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Lucy Pevensie was only eight years old, but she still knew a lot of things. She wasn't completely sure why she was standing on the platform of a train station with her two brothers, Peter and Edmund, and her sister, Susan, but she knew it had something to do with the War. Daddy had gone to fight people called the Nazis, who were turning Europe into a horrible and dangerous place. Even though fighting is a bad thing to do, Lucy understood that it was important sometimes to fight to save and protect the innocent and the good. What Lucy didn't understand was why the Nazis were dropping bombs on people's houses in London and making her leave her mother behind and go into the countryside. That, Lucy couldn't understand.
As her mother hugged her, Lucy thought that it didn't seem very fair. If it wasn't safe for her and her brothers and sister to live in London anymore, then how could it be safe for their mother? Lucy grabbed hold of her older brother Peter's hand. He was practically a grown-up like Mummy and Daddy anyway. As they stepped onto the train that would take them to their new home, the home of Professor Kirke, Lucy turned to wave good-bye to her mother and watched sadly as she followed the train down the platform.
The long train rideto the country ended at an empty platform. An old black buggy pulled up and a very stern woman got out. Lucy felt very small indeed under the woman's glare.
"Mrs .... Macready?" Peter stammered.
"I'm afraid so," came the reply.
Lucy felt even smaller upon seeing the Professor's mansion. As the others followed Mrs. Macready down the hail, Lucy stopped. A light had just flickered behind a nearby door. Suddenly, a shadow moved underneath it. Lucy gasped and dashed away to catch up with the others.
"The covers feel scratchy."
Lucy didn't like her new home. She didn't like the scary Mrs. Macready who had met them at the train station. She didn't like the dark staircases. She didn't like the way the floor felt cold and unfriendly underneath her bare feet. And she didn't like her new bed. The new bed was the worst of all, but it wasn't really the covers that upset Lucy. It was the fact that her mother wasn't there to tuck her in at night and tell her everything was going to be okay.
Susan tried to comfort Lucy, "Wars don't last forever, Lucy. We'll be home soon."
"If home's still there," replied Edmund.
This was too much for Lucy. She didn't want to think of her lovely home being turned into a pile of burnt bricks. Lucy felt tears in her eyes.
Peter smiled and tried to cheer them all up. "Tomorrow's going to be great."
But it wasn't great at all. It was just very, very, very rainy.
Inside, all four children were bored. Susan was trying to make them play a dictionary game. Lucy loved her sister, but thought that sometimes she could be a bit boring. Susan didn't seem to like outdoor games, but Lucy loved them. She liked running around and playing the games her brothers played. She wasn't afraid of exploring in forests or climbing trees or going to strange places.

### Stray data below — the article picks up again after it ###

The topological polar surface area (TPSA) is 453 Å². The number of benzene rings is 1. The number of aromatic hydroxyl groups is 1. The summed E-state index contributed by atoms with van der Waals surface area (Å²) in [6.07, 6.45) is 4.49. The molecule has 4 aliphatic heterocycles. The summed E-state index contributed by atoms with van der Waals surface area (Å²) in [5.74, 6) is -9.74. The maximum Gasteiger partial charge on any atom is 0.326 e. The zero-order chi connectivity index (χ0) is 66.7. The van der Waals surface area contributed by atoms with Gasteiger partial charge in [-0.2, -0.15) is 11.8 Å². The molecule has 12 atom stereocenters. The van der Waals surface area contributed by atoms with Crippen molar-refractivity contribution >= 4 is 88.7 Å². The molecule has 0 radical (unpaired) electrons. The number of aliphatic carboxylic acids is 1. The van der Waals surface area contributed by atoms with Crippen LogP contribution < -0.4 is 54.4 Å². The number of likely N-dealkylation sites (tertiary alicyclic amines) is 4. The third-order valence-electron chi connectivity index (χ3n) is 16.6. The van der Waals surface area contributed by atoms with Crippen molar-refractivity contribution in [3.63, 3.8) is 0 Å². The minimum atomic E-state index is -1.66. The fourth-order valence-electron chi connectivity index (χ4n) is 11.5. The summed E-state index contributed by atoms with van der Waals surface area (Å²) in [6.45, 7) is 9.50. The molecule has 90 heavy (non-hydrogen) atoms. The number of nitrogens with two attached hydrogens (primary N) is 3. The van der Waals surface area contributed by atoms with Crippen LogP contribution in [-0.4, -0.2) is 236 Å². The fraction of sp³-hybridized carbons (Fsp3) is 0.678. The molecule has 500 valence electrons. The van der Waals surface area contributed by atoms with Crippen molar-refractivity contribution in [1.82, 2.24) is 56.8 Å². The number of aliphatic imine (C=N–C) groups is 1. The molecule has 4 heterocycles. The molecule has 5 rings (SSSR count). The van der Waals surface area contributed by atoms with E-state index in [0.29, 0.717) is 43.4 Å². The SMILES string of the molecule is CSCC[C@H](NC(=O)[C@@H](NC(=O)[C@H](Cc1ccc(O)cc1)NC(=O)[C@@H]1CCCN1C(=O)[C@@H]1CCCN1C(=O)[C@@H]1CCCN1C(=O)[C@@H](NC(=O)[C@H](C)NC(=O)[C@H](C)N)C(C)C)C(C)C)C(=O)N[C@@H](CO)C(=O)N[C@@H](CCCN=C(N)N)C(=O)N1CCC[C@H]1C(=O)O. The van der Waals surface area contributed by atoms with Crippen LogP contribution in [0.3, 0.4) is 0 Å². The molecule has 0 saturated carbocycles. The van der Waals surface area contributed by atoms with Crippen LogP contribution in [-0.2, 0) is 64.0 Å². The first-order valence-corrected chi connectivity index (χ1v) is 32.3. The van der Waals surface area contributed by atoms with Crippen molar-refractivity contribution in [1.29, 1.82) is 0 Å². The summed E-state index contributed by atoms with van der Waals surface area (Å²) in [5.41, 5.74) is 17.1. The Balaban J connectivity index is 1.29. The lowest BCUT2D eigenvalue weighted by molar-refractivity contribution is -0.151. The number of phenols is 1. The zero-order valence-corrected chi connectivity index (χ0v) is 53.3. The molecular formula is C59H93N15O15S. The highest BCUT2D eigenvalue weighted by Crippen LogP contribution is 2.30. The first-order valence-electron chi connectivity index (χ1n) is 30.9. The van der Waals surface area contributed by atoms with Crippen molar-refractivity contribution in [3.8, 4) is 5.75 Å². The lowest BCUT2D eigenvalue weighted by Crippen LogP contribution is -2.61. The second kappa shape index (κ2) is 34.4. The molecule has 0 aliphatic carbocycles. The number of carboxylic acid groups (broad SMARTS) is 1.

"We could play hide-and-seek," Lucy suggested.
"Hide-and-seek's for children," Edmund said.
He was only a little older than Lucy, and always tried to act more grown-up than he was. Lucy didn't mind. She knew that Peter would play. Peter sighed and looked up into Lucy's pleading face. "One," he said slowly. "Two, three . . ."
Lucy darted away.
Lucy dashed toward the windows and ripped back a heavy velvet curtain.
"I was here first," Edmund said, snapping the curtain back into place. Hurrying down the hall, Lucy came to a closed door.
"Eighty-nine," Peter said.
Quickly, Lucy shoved open the door and went inside. The room was empty except for a large wardrobe that sat against the wall. She hurried over to it and yanked on the knob. Taking a deep breath, Lucy dived into the wardrobe.
Inside, it was dark and surprisingly cold, as if there was a wind. Lucy decided to hide deep among the coats, so she put out her hand to feel for the back of the wardrobe. It seemed to be a very big wardrobe, and Lucy had to really stretch and stretch and then she felt something ....
Lucy frowned. That was strange--she had touched something prickly. Why would there be something prickly in the wardrobe?
She took a step forward. Crunch.
What is that? Lucy wondered. Feeling strangely colder, she crunched her way through the darkness. Lucy couldn't believe how big the wardrobe was and how cold and how prickly the coats were. Ahead of her, there was a tiny dot of very bright light. Lucy took another step into the impossibly big wardrobe. Slowly, the darkness around her lifted and everything was bathed in light. Then Lucy saw that the coat she had been touching was no coat at all but a green tree branch. She was standing in a forest ... and it was snowing. There was a lamppost in the clearing in front of her.
Something crunched in the snow behind Lucy. She turned quickly and saw a very strange creature. He had legs like a goat, and two horns growing out of a thick patch of curly hair on his head. He was wearing a red scarf and carried an umbrella in one hand, and a bunch of packages wrapped in brown paper in the other.
The creature and Lucy let out a scream at the same time. The goat-man hopped behind a tree. Lucy was frightened, but she didn't know what to do.
"Are you hiding from me?" Lucy asked.
The creature peeped out from behind the tree. "No . . ." he said slowly, "I was just ... I didn't want to scare you."
Excerpted from Chronicles of Narnia: The Lion, the Witch and the Wardrobe Chapter Book Box Set by Zondervan Copyright © 2006 by Zondervan. Excerpted by permission.
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